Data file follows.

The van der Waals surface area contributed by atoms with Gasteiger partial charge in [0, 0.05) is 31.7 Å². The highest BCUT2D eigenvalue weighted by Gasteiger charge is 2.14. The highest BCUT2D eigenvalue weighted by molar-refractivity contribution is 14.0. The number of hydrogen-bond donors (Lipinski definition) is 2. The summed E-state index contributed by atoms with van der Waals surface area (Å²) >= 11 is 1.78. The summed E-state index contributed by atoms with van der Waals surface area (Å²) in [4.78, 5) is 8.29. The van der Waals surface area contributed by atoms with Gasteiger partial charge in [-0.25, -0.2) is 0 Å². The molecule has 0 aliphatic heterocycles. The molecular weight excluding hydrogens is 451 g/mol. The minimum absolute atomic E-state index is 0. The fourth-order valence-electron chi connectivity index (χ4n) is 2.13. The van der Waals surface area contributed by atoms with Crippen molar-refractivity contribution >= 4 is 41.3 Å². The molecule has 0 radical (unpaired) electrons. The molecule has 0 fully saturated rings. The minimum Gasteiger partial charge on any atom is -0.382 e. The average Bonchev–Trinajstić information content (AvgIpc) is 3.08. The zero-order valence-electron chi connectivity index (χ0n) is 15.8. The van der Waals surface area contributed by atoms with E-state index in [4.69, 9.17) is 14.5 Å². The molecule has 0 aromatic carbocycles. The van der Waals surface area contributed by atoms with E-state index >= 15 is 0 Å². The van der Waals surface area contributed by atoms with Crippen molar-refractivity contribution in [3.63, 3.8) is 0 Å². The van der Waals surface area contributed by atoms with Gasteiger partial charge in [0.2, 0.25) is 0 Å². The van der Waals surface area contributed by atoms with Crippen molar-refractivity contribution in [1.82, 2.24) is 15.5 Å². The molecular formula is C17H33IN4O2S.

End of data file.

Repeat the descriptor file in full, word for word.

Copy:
The van der Waals surface area contributed by atoms with Gasteiger partial charge in [0, 0.05) is 31.7 Å². The highest BCUT2D eigenvalue weighted by Gasteiger charge is 2.14. The highest BCUT2D eigenvalue weighted by molar-refractivity contribution is 14.0. The number of hydrogen-bond donors (Lipinski definition) is 2. The summed E-state index contributed by atoms with van der Waals surface area (Å²) >= 11 is 1.78. The summed E-state index contributed by atoms with van der Waals surface area (Å²) in [4.78, 5) is 8.29. The van der Waals surface area contributed by atoms with Gasteiger partial charge in [-0.25, -0.2) is 0 Å². The molecule has 0 aliphatic heterocycles. The molecular weight excluding hydrogens is 451 g/mol. The minimum absolute atomic E-state index is 0. The fourth-order valence-electron chi connectivity index (χ4n) is 2.13. The van der Waals surface area contributed by atoms with Crippen molar-refractivity contribution >= 4 is 41.3 Å². The molecule has 0 radical (unpaired) electrons. The molecule has 0 fully saturated rings. The minimum Gasteiger partial charge on any atom is -0.382 e. The average Bonchev–Trinajstić information content (AvgIpc) is 3.08. The zero-order valence-electron chi connectivity index (χ0n) is 15.8. The van der Waals surface area contributed by atoms with E-state index in [4.69, 9.17) is 14.5 Å². The molecule has 0 aromatic carbocycles. The van der Waals surface area contributed by atoms with E-state index >= 15 is 0 Å². The van der Waals surface area contributed by atoms with Crippen molar-refractivity contribution in [3.63, 3.8) is 0 Å². The van der Waals surface area contributed by atoms with Gasteiger partial charge in [0.2, 0.25) is 0 Å². The van der Waals surface area contributed by atoms with Crippen molar-refractivity contribution in [1.82, 2.24) is 15.5 Å². The molecular formula is C17H33IN4O2S.